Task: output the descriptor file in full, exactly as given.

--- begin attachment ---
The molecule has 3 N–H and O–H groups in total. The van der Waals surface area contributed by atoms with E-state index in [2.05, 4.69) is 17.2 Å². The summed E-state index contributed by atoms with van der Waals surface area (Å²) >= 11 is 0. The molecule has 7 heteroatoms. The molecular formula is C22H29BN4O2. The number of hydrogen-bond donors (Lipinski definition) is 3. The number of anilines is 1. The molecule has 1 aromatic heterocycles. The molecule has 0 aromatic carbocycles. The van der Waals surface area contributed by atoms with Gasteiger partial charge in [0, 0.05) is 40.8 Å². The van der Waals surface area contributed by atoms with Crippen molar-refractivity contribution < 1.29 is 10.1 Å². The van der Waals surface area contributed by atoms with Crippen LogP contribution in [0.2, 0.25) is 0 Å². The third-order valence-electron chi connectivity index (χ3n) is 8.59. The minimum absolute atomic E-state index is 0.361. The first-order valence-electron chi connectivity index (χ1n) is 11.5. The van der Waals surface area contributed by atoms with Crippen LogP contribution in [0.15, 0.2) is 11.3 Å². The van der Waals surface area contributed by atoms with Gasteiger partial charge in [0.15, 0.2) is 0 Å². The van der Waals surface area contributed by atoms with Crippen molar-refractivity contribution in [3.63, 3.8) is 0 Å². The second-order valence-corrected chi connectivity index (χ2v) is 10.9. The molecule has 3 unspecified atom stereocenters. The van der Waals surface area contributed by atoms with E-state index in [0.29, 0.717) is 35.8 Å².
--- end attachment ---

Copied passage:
The molecule has 3 N–H and O–H groups in total. The van der Waals surface area contributed by atoms with E-state index in [2.05, 4.69) is 17.2 Å². The summed E-state index contributed by atoms with van der Waals surface area (Å²) >= 11 is 0. The molecule has 7 heteroatoms. The molecular formula is C22H29BN4O2. The number of hydrogen-bond donors (Lipinski definition) is 3. The number of anilines is 1. The molecule has 1 aromatic heterocycles. The molecule has 0 aromatic carbocycles. The van der Waals surface area contributed by atoms with Gasteiger partial charge in [0, 0.05) is 40.8 Å². The van der Waals surface area contributed by atoms with Crippen molar-refractivity contribution < 1.29 is 10.1 Å². The van der Waals surface area contributed by atoms with Crippen LogP contribution in [0.2, 0.25) is 0 Å². The third-order valence-electron chi connectivity index (χ3n) is 8.59. The minimum absolute atomic E-state index is 0.361. The first-order valence-electron chi connectivity index (χ1n) is 11.5. The van der Waals surface area contributed by atoms with Crippen LogP contribution in [0.15, 0.2) is 11.3 Å². The van der Waals surface area contributed by atoms with Gasteiger partial charge in [0.15, 0.2) is 0 Å². The van der Waals surface area contributed by atoms with Crippen molar-refractivity contribution in [3.63, 3.8) is 0 Å². The second-order valence-corrected chi connectivity index (χ2v) is 10.9. The molecule has 3 unspecified atom stereocenters. The van der Waals surface area contributed by atoms with E-state index in [0.29, 0.717) is 35.8 Å².